(738e) 3D Printing of Tuneable Coloured Agglomerates - Strain Distribution Study of a Single Agglomerate Design | AIChE

(738e) 3D Printing of Tuneable Coloured Agglomerates - Strain Distribution Study of a Single Agglomerate Design


Zhang, J. - Presenter, Deadin University
Hapgood, K., Deakin University
Morton, D., Deakin University
Amini, N., Deakin University
The current study presents a novel and reliable method for producing 3D printed agglomerates with different colour distributions and material properties with two-fold aims: providing feasible and accurate control on compression of multiple copies of the same 3D printed agglomerate under different compression angles, and better tracking of individual particle positions after agglomerate breakage.

Multi-coloured agglomerates in cubic tetrahedral and random sphere shapes (used in a previous study [1]) were printed with both rigid and soft bonds using a Statasys Connex 3 using standard vendor polymers and colours to indicate different regions of the agglomerate. The surface and structural properties of the agglomerate, including surface roughness and printing accuracy, were analysed. The agglomerate breakage behaviours under quasi-static compression in an Instron were analysed as a function of bond strength (by varying the polymer used to print the bonds), loading rate (0.02-1 mm/s) and loading directions. The strain distribution was then plotted for the random sphere agglomerate structure as a function of these variables. In addition, agglomerate structures with designed internal macro-voids in different positions and sizes were also created and their breakage behaviour analysed an effort to better understand parameters governing the mechanical properties of agglomerates with cavities and voids. The results showed than a single agglomerate has a distribution of strengths, depending on the orientation and strain rate. This is the first time that a wide distribution of “strength” for a single agglomerate has been demonstrated, as the 3D printing technique allows multiple identical copies of the same agglomerate to be tested under systematically controlled conditions. Similarly, the removal of particles and bonds in key positons also showed effects on the agglomerate strength. Overall the results demonstrate a new technique to understand agglomerate deformation and breakage, including due to defects and cavities, which is an inevitable process during particle handling in industry but poorly understood at present.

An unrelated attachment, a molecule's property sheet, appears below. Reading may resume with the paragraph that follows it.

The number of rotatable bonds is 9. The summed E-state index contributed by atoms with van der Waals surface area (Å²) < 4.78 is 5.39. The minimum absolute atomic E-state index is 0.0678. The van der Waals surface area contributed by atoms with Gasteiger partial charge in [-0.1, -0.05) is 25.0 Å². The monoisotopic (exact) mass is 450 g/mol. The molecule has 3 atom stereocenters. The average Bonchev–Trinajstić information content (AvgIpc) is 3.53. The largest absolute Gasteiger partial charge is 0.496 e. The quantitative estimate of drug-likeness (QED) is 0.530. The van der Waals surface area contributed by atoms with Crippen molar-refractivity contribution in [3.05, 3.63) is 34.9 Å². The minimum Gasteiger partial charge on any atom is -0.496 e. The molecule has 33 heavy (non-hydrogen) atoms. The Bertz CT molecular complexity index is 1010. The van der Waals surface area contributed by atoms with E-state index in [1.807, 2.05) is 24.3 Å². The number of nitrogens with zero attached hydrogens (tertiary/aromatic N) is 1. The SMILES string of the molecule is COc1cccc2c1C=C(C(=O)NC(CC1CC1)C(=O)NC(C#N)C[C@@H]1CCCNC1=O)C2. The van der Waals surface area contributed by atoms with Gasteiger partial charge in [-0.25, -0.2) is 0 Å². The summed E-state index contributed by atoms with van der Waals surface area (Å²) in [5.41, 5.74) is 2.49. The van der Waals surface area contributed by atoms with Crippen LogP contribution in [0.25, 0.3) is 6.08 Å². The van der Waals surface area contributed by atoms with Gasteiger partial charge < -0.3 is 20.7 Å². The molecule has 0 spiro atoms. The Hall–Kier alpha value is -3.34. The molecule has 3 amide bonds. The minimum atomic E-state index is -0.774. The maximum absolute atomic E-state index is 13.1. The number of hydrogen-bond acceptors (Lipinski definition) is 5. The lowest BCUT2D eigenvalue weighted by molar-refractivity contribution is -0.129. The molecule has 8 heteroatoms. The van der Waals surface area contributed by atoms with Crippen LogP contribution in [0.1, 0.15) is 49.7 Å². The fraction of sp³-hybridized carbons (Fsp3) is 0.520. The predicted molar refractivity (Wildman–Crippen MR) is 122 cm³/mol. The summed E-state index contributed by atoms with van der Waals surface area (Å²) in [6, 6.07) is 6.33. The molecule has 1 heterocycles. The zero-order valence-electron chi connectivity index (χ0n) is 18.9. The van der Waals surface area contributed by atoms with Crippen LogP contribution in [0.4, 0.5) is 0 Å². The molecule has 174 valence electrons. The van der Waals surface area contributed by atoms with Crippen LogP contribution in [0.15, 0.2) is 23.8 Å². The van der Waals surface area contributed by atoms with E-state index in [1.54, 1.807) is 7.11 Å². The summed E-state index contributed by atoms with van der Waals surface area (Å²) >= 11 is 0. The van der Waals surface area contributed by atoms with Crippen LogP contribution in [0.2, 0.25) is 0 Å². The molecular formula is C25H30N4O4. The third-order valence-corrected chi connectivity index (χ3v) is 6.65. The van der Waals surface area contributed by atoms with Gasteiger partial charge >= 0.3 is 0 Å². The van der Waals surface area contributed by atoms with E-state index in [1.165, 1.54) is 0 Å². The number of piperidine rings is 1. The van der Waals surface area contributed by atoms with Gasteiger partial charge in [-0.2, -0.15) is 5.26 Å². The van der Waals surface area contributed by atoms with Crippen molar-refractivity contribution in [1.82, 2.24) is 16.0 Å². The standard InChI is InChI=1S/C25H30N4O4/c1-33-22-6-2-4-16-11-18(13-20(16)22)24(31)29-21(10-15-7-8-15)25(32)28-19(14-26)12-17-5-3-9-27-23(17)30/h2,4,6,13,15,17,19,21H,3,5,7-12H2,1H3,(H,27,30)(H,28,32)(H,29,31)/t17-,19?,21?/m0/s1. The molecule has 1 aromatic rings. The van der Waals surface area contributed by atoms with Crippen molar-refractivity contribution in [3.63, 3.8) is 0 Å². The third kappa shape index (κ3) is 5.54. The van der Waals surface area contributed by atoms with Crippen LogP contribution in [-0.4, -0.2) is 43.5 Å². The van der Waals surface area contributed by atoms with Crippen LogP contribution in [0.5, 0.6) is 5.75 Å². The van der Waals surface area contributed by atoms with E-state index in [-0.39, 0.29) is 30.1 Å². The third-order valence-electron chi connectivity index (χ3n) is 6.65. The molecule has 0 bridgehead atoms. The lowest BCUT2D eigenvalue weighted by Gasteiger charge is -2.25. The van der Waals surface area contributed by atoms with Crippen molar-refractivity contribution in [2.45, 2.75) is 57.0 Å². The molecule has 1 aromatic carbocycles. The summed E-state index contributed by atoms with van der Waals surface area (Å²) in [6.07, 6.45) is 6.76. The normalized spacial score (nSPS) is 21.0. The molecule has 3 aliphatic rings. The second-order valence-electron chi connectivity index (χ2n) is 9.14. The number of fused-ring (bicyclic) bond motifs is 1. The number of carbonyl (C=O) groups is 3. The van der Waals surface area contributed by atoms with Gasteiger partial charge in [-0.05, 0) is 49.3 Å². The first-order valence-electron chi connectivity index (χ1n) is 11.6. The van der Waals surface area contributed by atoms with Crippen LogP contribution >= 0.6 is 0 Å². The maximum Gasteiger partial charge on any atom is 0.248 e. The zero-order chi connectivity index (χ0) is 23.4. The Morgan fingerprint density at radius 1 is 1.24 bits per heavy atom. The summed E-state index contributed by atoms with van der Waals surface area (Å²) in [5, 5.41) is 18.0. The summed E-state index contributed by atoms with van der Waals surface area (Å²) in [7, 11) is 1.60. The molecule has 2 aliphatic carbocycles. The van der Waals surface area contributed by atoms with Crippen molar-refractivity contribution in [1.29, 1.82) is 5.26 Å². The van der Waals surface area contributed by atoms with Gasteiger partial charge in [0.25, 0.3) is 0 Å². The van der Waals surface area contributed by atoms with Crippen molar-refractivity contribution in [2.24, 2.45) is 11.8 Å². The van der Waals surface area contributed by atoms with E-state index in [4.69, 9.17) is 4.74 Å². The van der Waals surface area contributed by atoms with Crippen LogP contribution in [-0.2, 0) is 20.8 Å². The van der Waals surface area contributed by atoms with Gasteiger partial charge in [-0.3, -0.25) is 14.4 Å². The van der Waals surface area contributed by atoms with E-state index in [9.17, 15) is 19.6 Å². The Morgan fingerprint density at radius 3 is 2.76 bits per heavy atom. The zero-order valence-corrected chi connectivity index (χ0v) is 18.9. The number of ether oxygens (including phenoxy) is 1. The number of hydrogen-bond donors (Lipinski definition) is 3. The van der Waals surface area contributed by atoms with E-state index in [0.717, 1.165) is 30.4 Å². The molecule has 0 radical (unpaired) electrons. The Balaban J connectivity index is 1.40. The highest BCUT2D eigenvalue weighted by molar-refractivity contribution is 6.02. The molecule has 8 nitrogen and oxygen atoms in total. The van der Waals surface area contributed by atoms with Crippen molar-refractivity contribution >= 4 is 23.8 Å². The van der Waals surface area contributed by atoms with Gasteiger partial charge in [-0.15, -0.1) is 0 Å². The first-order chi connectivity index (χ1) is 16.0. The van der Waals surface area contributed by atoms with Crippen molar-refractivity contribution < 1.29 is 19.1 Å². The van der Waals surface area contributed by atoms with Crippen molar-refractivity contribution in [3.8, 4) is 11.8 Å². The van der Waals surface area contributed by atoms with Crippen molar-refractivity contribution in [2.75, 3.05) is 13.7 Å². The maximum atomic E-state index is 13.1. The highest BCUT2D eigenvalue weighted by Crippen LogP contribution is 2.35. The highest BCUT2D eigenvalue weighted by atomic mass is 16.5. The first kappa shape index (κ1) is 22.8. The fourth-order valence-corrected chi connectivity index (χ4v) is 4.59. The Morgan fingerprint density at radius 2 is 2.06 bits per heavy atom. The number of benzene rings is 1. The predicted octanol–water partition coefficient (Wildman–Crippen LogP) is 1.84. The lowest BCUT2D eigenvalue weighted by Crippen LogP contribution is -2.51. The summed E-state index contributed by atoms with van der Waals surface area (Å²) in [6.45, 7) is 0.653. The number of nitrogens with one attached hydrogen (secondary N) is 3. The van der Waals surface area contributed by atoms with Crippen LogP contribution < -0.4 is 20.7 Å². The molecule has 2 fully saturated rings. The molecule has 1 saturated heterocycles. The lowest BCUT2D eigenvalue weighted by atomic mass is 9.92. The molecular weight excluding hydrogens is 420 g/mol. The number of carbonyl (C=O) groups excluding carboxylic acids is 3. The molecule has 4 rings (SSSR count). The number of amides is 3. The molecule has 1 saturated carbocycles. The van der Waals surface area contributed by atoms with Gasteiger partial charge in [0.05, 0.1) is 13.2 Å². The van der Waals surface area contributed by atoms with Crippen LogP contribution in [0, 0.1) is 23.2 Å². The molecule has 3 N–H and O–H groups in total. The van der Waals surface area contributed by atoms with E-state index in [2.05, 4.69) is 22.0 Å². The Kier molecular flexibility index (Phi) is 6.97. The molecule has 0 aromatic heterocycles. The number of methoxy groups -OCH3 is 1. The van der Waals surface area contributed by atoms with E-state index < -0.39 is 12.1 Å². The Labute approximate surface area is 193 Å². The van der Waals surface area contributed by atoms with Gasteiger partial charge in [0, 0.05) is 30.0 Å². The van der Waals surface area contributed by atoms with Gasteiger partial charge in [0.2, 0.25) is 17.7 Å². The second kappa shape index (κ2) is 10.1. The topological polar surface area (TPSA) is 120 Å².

[1] Ge, R., et al., 3D printed agglomerates for granule breakage tests. Powder Technology, 2017. 306: p. 103-112.